Friday, May 30, 2008

The Long Blondes -- "Couples" (2008)

The Long Blondes -- “Couples” (Rough Trade)

The Long Blondes are an interesting proposition. They play precise post-punk influenced pop with incisive lyrics, made all the better when sung by the captivating Kate Jackson. Her clear vocalizing is sexy and smart, as she manages to make bittersweet and cutting observations with both a hint of hurt and the wisdom of a survivor.

There is a tension in the band’s sound that both attracts and repels me. As human as Kate Jackson is, the music has a certain chilly aspect to it that tantalizes. As anyone who’s loved Donna Summer’s “I Feel Love” or other mechanistic pop knows, cold and hot make a great combination. But Jackson has just enough reserve to make many Long Blondes tunes a mix of cold and a bit warm. It’s not always the same effect.

I think this is why I liked the band’s debut, but could never get fully excited about it. On its sophomore effort, the band moves even further into the frost, with more pensive tunes, and some tracks which take clear inspiration from sources such as the discofied Blondie and 154-era Wire.

I feel pretty much the same tension this time around, but find this album a little more attractive. What this says about me, I don’t know. So The Long Blondes are now an oddity, as I think I respect the band more than I love it. But there is a lot to respect (or love).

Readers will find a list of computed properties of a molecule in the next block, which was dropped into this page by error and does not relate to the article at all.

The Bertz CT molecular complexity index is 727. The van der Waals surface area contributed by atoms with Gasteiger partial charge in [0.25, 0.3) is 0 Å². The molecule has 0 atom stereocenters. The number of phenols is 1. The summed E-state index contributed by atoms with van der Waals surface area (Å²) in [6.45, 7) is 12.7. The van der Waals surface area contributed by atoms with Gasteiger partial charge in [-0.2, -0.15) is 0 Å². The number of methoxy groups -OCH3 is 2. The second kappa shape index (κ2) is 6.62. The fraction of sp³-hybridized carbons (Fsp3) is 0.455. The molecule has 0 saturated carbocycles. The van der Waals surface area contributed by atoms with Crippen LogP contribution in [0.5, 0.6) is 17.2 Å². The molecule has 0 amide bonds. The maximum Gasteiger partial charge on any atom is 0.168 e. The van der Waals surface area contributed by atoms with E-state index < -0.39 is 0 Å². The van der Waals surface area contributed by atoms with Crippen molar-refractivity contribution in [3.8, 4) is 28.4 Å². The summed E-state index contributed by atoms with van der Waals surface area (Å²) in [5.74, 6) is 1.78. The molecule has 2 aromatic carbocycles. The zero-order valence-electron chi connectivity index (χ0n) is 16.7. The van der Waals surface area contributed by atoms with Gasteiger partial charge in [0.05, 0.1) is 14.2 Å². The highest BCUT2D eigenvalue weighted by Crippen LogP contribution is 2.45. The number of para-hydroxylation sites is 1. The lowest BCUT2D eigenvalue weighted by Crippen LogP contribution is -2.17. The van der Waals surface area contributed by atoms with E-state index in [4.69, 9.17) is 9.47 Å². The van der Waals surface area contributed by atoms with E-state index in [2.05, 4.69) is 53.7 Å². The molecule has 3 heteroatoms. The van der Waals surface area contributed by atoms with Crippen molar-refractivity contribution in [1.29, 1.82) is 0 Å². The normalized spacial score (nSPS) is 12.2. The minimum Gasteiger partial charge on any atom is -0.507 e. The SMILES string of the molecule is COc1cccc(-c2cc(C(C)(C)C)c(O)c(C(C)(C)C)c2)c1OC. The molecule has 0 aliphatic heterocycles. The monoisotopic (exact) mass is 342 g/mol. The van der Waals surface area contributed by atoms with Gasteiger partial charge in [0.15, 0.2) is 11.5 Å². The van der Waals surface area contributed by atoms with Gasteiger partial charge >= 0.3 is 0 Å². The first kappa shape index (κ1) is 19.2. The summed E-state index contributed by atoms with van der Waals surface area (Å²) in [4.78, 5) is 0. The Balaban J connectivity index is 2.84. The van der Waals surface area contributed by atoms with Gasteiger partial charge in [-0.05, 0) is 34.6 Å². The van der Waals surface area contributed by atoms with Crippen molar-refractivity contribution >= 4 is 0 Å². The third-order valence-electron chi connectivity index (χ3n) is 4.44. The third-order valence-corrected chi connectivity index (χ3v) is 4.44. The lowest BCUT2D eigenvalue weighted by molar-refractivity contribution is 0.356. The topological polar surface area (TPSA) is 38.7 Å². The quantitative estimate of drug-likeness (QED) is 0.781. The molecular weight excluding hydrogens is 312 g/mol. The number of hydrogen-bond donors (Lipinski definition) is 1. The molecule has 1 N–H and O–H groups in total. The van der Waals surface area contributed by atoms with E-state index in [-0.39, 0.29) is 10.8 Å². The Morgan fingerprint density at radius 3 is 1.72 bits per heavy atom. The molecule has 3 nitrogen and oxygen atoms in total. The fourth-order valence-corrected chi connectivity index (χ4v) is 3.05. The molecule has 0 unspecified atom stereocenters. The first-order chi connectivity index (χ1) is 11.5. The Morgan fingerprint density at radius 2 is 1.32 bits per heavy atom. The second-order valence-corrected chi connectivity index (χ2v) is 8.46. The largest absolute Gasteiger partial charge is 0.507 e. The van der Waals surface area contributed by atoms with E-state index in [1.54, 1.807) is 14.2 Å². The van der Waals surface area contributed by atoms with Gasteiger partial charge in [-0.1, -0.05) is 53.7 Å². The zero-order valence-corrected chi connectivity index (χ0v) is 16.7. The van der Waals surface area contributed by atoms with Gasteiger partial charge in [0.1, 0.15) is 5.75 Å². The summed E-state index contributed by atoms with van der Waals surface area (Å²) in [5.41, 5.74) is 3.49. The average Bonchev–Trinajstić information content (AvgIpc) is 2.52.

The Blondie vibe gets going right away on the lead track “Century”, which starts with Jackson cooing ethereally like a certain Debbie Harry. The music is pulsing mid-tempo disco and the lyrics are more impressionistic than usual for the Blondes, which fits the airy nature of the tune. This vibe continues on the lightly funky “Guilt”, a great song about a woman with a boyfriend spurning an overly amorous suitor: “And now you’re telling me you want this to work/but don’t say I shouldn’t worry till the morning/‘cos I’m worrying now.”

Even more intriguing are the deeper forays into post-punk. The spartan “Nostalgia” has an overmodulated keyboard rhythm, augmented by a sad piano and light drums. Jackson carries the elegant melody as she details how the past is just a bitter curse: “I may never have a daughter/‘cos I’ve too much to tell her/and far too much to answer for.” Here, the chilly music and her warm voice are an unbeatable poignant combination.

On “Erin O’Connor”, the disco meets the post-punk, sounding like a peppier Portishead. Reenie Hollis’ bass drives the verses, with Screech Louder’s drums following in lockstep. On this track, the texture is what’s different. The hook is classic Long Blondes.

The centerpiece track is “Round the Hairpin”, where white noise, a gurgling bass tone, and dissonant guitar (a la Magazine or Wire) back Jackson, her voice just above a whisper, her articulation perfect and perfectly sexy. Louder’s beatkeeping is particularly creative on this song. The groove set down here is hypnotic and the band just lets the film noir atmosphere build as things simmer and the intensity burns hotter and hotter. Cool stuff.

The Blondes haven’t forgotten the pure pop for you people. With its chanted chorus and big bouncy beat, “Here Comes the Serious Bit” is an out of the box winner. And “The Couples” is sly and playful event though it’s about being lonely. This song is so riddled with good lyrics, I almost don’t know which one to quote. Let me try this one: “I used to come here to have good time/but I can feel like this at home.” The chorus is a killer, with a rising and falling melody, and Jackson rides it for all it’s worth.

Yep, this is a good one. But I find that breaking it down by tracks makes it seem a bit better than the way it flows. It’s like the album is one great cut away from making me a slobbering Long Blondes loving fool. I’m still a bit shy of that, but I’m going to stick around to see if that will happen next time around.

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